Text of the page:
George Sutherland:

And we've been discussing some of the solutions to climate resilient development, but I wonder if we can unpack, for a moment, the barriers to climate resilient development and how these can be addressed and overcome equitably.

Patricia Fuller:

Yes. I think the challenge is that implementing policies in a manner which achieves that goal of climate resilience and climate justice, it takes more effort than, for example, to go back to the infrastructure examples we were discussing earlier, it can be easier to go with the tried and true, the what's called gray infrastructure for, say, flood prevention, developing a combination of gray and green or natural infrastructure may be more complicated and it implies doing things in different ways. Similarly, if we think about in the context of Canada's international assistance to developing countries, we've introduced, in our climate finance, a strong component of seeking to advance gender equality. So that means building into projects, not just those indicators and goals around emission reductions, or building resilience to climate change for the population in general, but also advancing goals of gender equality.

Patricia Fuller:

It makes it more complicated, but I think the key message here is that it makes it more effective. And that is what we've found, that when projects are developed with full participation of women, full participation of vulnerable communities, they're more effective. So I would say in short that the barrier is just learning how we develop climate actions with multiple performance indicators, not just emission reductions, but also these social indicators and measures around how these actions are going to increase equity. And, of course, the process of developing that in an inclusive way, consultations do make things take longer, but at the end of the day, those actions are going to be more effective than they would be without bringing that lens of advancing climate justice.

George Sutherland:

And you mentioned the recently published report from the Intergovernmental Panel on Climate Change, which focused on climate change adaptation and vulnerability. And in that report, the concepts of climate justice and equity appear more than 600 times, what do you think prompted this heightened focus and what are the key takeaways from this report that finance, business and governments should be aware of?

Patricia Fuller:

I think the reason that concept of climate justice appears so many times in that report is that the international community is hearing those voices calling for climate justice. And I think we saw, for example, in the last conference of the parties, COP26 in Glasgow, very strong presence of civil society at that international gathering and a very strong expression of the importance of bringing that lens of climate justice to climate action. So I think that report is an illustration of those voices being heard.

Patricia Fuller:

Now, what is the takeaway for finance and business and governments? I think really the key takeaway is that our aim needs to be for climate resilient development. And that means thinking more broadly than the sheer reduction of emissions and the simple increase in resilience, but that word development, so climate resilient development means that we are improving the level of development overall and thereby achieving greater resilience. And that really goes to the heart of that question of how when we take these actions are we improving the resilience and development levels of these vulnerable communities? And it's only in doing that will truly be successful in our actions around climate change.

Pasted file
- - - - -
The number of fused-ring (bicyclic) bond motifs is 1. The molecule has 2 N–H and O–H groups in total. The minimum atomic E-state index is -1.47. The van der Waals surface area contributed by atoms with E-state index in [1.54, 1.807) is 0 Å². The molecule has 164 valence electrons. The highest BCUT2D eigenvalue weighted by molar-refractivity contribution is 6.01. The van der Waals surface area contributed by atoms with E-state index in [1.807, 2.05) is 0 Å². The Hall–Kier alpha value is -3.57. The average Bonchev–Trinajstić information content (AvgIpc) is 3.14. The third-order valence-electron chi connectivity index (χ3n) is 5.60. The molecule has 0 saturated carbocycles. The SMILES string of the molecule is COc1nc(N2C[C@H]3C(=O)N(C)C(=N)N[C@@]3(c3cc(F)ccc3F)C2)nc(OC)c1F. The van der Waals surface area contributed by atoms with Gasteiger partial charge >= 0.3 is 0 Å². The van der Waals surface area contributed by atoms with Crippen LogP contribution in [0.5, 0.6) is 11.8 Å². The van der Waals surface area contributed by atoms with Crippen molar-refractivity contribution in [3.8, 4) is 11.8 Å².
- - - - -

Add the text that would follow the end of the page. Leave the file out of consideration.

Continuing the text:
George Sutherland:

Thank you very much, Patricia, for taking the time to share your knowledge, experience and expertise on this important topic.

Patricia Fuller:

It's been my pleasure, George. Great to be here with you.

George Sutherland:

That's Patricia Fuller, senior fellow at the University of Ottawa's Graduate School of Public and International Affairs, and Canada's ambassador for climate change between 2018 and 2021.

Michael Torrance:

Thanks for listening to Sustainability Leaders. This podcast is presented by BMO Financial Group. To access all the resources we discussed in today's episode and to see our other podcasts, visit us at bmo.com/sustainabilityleaders. You can listen and subscribe free to our show on Apple Podcasts or your favorite podcast provider, and we'll greatly appreciate a rating and review and any feedback that you might have. Our show and resources are produced with support from BMO's marketing team and Puddle Creative. Until next time, I'm Michael Torrance, have a great week.

Speaker 3:

The views expressed here are those of the participants and not those of Bank of Montreal, its affiliates or subsidiaries. This is not intended to serve as a complete analysis of every material fact regarding any company, industry, strategy or security. This presentation may contain forward looking statements. Investors are cautioned not to place undue reliance on such statements as actual results could vary. This presentation is for general information purposes only, and does not constitute investment, legal or tax advice and is not intended as an endorsement of any specific investment product or service. Individual investors should consult with an investment, tax and or legal professional about their personal situation. Past performance is not indicative of future results.

George Sutherland Conseiller, changements climatiques et durabilité